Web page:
Stop the wheel

If you could be young again and keep the wisdom of your later years, what would you most appreciate in life?

This is a variation on the age-old question if you knew then what you know now, what would you do differently?  As endlessly repeated as this question has been throughout the ages—no pun intended—it remains one of those deep sources of archetypal angst we mortals suffer from, generation after generation.  Its answer wears a million shades of every color you can imagine, and yet it remains unanswered to this day. 
When will we learn?  When will we, as young and heady adolescents, truly listen to our elders and embody the wisdom they have so painfully learned?  When will we, as experienced and mature adults, bask in the impossible joy of seeing our children heed our words of advice, do it all right, and redeem our own reckless lifepaths?
Youth, they say, is wasted on the young.  And hindsight wears no corrective lenses.  At no time in life does this become as painfully clear as when we finally lose that fevered blush of youth, the invincible power of our bodies, the impassioned decisions that deliver us through fire and storms to wisdom—or a whole lot of correction and catching up.
In my short story Bakaly, the main character, a young man in his prime, gets caught up in an impossible roulette game that effectively costs him his life.  The driving force that keeps him playing is at first raw greed and the thrill of competition, but soon turns to measured strategic thinking to preserve his own soul, and murderous hatred and panic mixed with the genuine desire to save his opponent.  He wins that battle, but at the dear cost of his youth.  In the space of a single night, he gains the kind of profound insight into what it means to live that most of us achieve only after an entire lifetime.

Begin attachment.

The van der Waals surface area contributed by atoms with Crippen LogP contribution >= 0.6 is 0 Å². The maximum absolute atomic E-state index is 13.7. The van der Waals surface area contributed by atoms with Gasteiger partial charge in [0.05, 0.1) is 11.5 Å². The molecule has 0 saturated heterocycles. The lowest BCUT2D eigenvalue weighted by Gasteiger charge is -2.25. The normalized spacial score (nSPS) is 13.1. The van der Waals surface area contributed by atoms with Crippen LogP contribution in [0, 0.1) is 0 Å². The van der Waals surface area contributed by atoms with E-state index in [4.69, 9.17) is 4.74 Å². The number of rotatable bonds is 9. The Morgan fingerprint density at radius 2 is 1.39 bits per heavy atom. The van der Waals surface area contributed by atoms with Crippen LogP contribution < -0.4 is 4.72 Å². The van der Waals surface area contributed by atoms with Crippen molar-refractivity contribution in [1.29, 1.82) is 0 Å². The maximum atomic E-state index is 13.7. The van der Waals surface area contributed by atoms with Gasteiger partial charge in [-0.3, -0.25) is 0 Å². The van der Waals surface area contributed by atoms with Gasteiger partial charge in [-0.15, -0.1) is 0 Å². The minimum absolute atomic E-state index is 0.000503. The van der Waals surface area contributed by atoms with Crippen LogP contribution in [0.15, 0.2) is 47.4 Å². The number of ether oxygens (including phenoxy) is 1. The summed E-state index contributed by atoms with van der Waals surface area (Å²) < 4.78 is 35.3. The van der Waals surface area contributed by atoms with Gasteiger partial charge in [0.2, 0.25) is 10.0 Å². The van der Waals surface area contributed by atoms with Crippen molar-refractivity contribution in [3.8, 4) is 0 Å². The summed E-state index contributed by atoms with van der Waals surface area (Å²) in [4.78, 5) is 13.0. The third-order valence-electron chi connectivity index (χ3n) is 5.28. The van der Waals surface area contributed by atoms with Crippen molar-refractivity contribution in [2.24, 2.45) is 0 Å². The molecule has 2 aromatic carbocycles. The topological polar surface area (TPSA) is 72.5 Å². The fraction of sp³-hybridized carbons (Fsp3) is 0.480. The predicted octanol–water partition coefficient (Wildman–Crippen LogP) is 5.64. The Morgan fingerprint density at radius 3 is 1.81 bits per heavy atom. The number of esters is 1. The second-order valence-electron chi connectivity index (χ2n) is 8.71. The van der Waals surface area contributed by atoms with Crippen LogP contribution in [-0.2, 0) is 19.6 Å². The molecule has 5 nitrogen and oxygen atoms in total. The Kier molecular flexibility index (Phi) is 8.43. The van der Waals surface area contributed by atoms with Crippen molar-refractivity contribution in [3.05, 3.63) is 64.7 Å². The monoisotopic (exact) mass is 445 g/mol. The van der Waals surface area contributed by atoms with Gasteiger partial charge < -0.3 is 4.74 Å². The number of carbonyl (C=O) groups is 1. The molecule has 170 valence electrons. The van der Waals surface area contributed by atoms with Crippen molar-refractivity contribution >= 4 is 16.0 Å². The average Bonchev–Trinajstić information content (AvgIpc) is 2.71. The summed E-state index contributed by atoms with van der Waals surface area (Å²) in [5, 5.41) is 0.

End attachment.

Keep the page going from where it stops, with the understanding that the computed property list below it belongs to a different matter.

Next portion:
In either case, by then it’s too late.
The story is an allegory for how we in modern society live our lives, or rather, how we have been conditioned to live our lives.  In our youth, our social environment, the media we consume, the schools that educate us, the political system that governs us, the economy that supports us, our very families, friends, and peers—who are themselves blinded by the same false dream—tell us that what we want in life is SUCCESS, and the way to get there is to study hard, work smart, network, be innovative, be number one… you’ve heard that song.
Luckily for us, we can never age by leaps and bounds like the young man in Bakaly.  And yet the concept is not as far-fetched as it may seem: how many of us in our fourties, or even thirties, feel and look much older than we ideally should?  And how much of that do we attribute to stress, inadequate nutrition and sleep, and the incessant drive to achieve power, status, wealth, and other societal markers of “success”?  Our “rat race” reference is not so removed from the roulette… a round wheel that goes round and round, faster and faster… and saps the years from our lives one by one.
Why do we talk about investment in financial instruments for our retirement, but not about investment in our health and happiness right now?  Why do we define success by where the decimals fall in our bank accounts?  Most critical perhaps is the question, how do we reconcile our worship of the beauty and vigor of youth and the wealth and power of old age?
The answer lies in stopping that wheel.